As Scott Gilbert before me, I would like to congratulate the Jazz Aspen Snowmass team for a great June series. The selection of artist was diverse, fun and, in the case of Dianne Reeves, stunning. I was not very familiar with Anita Baker’s music, but I knew her reputation, and I was eagerly looking forward to her show.
I have no explanation for the rudeness that Scott experienced in the inner seats, but I can explain why people left, particularly those around me on the house left side. Simply … it was way too loud, far exceeding that of any other act during the festival.
I am a lifelong drummer that has played at obscenely loud levels … and I now have the hearing to prove it. My ears would ring for days after a performance. But I have never experienced the real pain that I did in that concert. I lasted three songs before my wife, a friend and I had to leave. I was extremely disappointed, because the level of talent and musicianship onstage was amazing. Ms. Baker was the consummate pro and a joy to behold.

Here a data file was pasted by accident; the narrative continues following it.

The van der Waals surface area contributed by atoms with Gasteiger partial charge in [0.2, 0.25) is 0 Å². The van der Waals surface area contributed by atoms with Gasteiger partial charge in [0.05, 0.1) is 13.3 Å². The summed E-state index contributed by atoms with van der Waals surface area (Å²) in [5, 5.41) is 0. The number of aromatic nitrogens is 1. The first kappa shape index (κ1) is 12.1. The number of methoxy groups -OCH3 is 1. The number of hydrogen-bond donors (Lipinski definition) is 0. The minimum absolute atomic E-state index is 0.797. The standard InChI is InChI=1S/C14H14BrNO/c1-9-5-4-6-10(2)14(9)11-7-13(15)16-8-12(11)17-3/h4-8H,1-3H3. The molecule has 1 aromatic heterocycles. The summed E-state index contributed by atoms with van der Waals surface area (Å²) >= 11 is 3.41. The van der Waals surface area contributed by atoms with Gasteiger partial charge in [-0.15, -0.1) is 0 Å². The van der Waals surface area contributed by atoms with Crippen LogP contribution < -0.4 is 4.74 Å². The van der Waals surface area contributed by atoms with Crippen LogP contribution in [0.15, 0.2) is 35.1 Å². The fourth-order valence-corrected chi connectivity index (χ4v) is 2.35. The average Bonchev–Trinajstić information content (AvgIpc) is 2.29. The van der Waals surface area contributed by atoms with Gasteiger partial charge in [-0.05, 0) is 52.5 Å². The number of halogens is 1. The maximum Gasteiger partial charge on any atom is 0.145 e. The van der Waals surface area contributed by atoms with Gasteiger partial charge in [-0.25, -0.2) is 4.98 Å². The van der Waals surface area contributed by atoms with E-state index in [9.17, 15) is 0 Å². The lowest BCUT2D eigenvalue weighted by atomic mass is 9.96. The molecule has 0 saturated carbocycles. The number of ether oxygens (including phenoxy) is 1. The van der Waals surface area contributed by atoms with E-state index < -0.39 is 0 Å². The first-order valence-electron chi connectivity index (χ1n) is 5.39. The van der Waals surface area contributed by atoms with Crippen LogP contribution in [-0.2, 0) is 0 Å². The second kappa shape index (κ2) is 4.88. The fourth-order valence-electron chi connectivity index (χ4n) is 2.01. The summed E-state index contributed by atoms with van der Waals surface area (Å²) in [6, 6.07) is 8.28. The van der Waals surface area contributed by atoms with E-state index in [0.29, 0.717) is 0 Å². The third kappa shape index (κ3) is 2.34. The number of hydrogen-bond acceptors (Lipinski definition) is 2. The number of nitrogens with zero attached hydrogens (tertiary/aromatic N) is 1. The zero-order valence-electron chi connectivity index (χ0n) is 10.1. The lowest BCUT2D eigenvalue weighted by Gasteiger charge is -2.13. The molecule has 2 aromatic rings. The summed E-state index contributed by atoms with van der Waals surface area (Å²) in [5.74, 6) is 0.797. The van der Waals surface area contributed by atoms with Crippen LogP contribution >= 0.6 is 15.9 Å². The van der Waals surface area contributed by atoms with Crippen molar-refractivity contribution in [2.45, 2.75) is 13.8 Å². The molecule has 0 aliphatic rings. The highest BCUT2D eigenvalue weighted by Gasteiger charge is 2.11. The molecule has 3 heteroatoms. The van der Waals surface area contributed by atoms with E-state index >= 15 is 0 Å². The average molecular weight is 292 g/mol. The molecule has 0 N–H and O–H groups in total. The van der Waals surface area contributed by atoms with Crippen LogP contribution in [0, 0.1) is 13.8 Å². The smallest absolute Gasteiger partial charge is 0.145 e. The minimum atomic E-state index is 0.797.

Maybe my past sins are catching up with me and my 56-year-old ears won’t take it any more. But with all we have learned in the past few decades about sound-pressure levels and hearing loss, maybe we should try to mitigate the extremes and have some guidelines for the acts to follow.
Sorry, Scott, and anyone else who was offended … I didn’t mean to be rude. I just had to protect what hearing I have left.
Industry pros promote regional approach to housing crisis at summit
Habitat for Humanity Roaring Fork Valley hosted the “Solving the Housing Crisis: A Regional Summit on Equitable Solutions” at Aspen Meadows on Wednesday. The event featured a series of sessions and panels divided by expertise.